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The Youngest Doll (Latin American Women Writers)

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The Youngest Doll (Latin American Women Writers) Cover

 

Synopses & Reviews

Publisher Comments:

A gentle maiden aunt who has been victimized for years unexpectedly retaliates through her talent for making life-sized dolls filled with honey. “The Youngest Doll,” based on a family anecdote, is a stunning literary expression of Rosario Ferrés feminist and social concerns. It is the premier story in a collection that was originally published in Spanish in 1976 as Papeles de Pandora and is now translated into English by the author. The daughter of a former governor of Puerto Rico, Ferré portrays women loosening the constraints that have bound them to a patriarchal culture. Anger takes creative rather than polemical form in ten stories that started Ferré on her way to becoming a leading woman writer in Latin America.

The upper-middle-class women in The Youngest Doll, mostly married to macho men, rebel against their doll-like existence or retreat into fantasy, those without money or the right skin color are even more oppressed. In terms of power and influence, these women stand in the same relation to men as Puerto Rico itself does to the United States, and Ferré stretches artistic boundaries in writing about their situation. The stories, moving from the realistic to the nightmarish, are deeply, felt, full of irony and black humor, often experimental in form. The imagery is striking: an architect dreams about a beautiful bridge that “would open and close its arches like alligators making love”; a Mercedes Benz “shines in the dark like a chromium rhinoceros.” One story, “The Sleeping Beauty,” is a collage of letters, announcements, and photo captions that allows chilling conclusions to be drawn from what is not written. The collection includes Ferrés discussion of “When Women Love Men,” a story about a prostitute and a society lady who unite in order to survive, and one that illustrates the woman writers “art of dissembling anger through irony.” In closing, she considers how her experience as a Latin American woman with ties to the United States has brought to her writing a dual cultural perspective.

Book News Annotation:

In this collection of stories originally published in Spanish in 1976 and now translated into English by the author, native Puerto Rican writer Ferre (now living in Washington, DC) portrays women who are loosening the constraints that have bound them to a patriarchal culture.
Annotation c. Book News, Inc., Portland, OR (booknews.com)

Synopsis:

'The 14 stories in The Youngest Doll, as radiant as they are disturbing, are animated by ferocious river prawns, trees that weep and a 'town with beaches of whit gunpowder which thundered at dusk when the tide began to rush in.' -New York Times Book Review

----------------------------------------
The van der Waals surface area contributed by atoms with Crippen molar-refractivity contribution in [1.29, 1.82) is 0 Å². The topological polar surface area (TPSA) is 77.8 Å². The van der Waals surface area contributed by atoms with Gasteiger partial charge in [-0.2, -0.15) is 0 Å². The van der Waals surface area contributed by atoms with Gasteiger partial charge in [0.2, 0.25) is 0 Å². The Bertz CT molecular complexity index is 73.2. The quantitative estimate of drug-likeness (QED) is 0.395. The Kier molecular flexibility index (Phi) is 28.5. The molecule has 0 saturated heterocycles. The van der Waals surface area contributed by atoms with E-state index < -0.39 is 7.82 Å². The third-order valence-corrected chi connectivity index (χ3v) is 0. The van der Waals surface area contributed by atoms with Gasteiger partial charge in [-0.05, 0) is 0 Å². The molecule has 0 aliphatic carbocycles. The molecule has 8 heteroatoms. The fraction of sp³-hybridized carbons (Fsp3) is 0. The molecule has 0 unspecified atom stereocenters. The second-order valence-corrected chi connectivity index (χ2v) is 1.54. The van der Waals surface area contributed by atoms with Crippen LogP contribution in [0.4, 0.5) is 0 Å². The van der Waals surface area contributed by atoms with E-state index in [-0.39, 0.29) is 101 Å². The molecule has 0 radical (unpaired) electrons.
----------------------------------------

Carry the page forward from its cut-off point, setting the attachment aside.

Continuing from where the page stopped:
Synopsis:

"" In two closing essays, Ferre considers how her experiences as a Latin American woman with ties to the United States has brought to her writing a dual cultural perspective.

Description:

Includes bibliographical references (p. [167]-169).

About the Author

Rosario Ferré's works include Sweet Diamond Dust and The House on the Lagoon.

Product Details

ISBN:
9780803268746
Translator:
Ferre, Rosario
Translator:
Franco, Jean
Translator:
Ferre, Rosario
Translator:
Franco, Jean
Foreword by:
Franco, Jean
Foreword:
Franco, Jean
Author:
Franco, Jean
Author:
Ferre, Rosario
Foreword:
Franco, Jean
Publisher:
University of Nebraska Press
Location:
Lincoln :
Subject:
General
Subject:
Fiction
Subject:
General Fiction
Subject:
Literature-A to Z
Copyright:
Edition Description:
Trade Paper
Series:
Latin American Women Writers
Series Volume:
6-10.
Publication Date:
19910131
Binding:
TRADE PAPER
Language:
English
Illustrations:
Yes
Pages:
170
Dimensions:
9 x 5.5 in 0.55 lb

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Related Subjects

Fiction and Poetry » Literature » A to Z
History and Social Science » Military » General History

The Youngest Doll (Latin American Women Writers) Used Trade Paper
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$5.95 In Stock
Product details 170 pages University of Nebraska Press - English 9780803268746 Reviews:
"Synopsis" by , 'The 14 stories in The Youngest Doll, as radiant as they are disturbing, are animated by ferocious river prawns, trees that weep and a 'town with beaches of whit gunpowder which thundered at dusk when the tide began to rush in.' -New York Times Book Review
"Synopsis" by , "" In two closing essays, Ferre considers how her experiences as a Latin American woman with ties to the United States has brought to her writing a dual cultural perspective.
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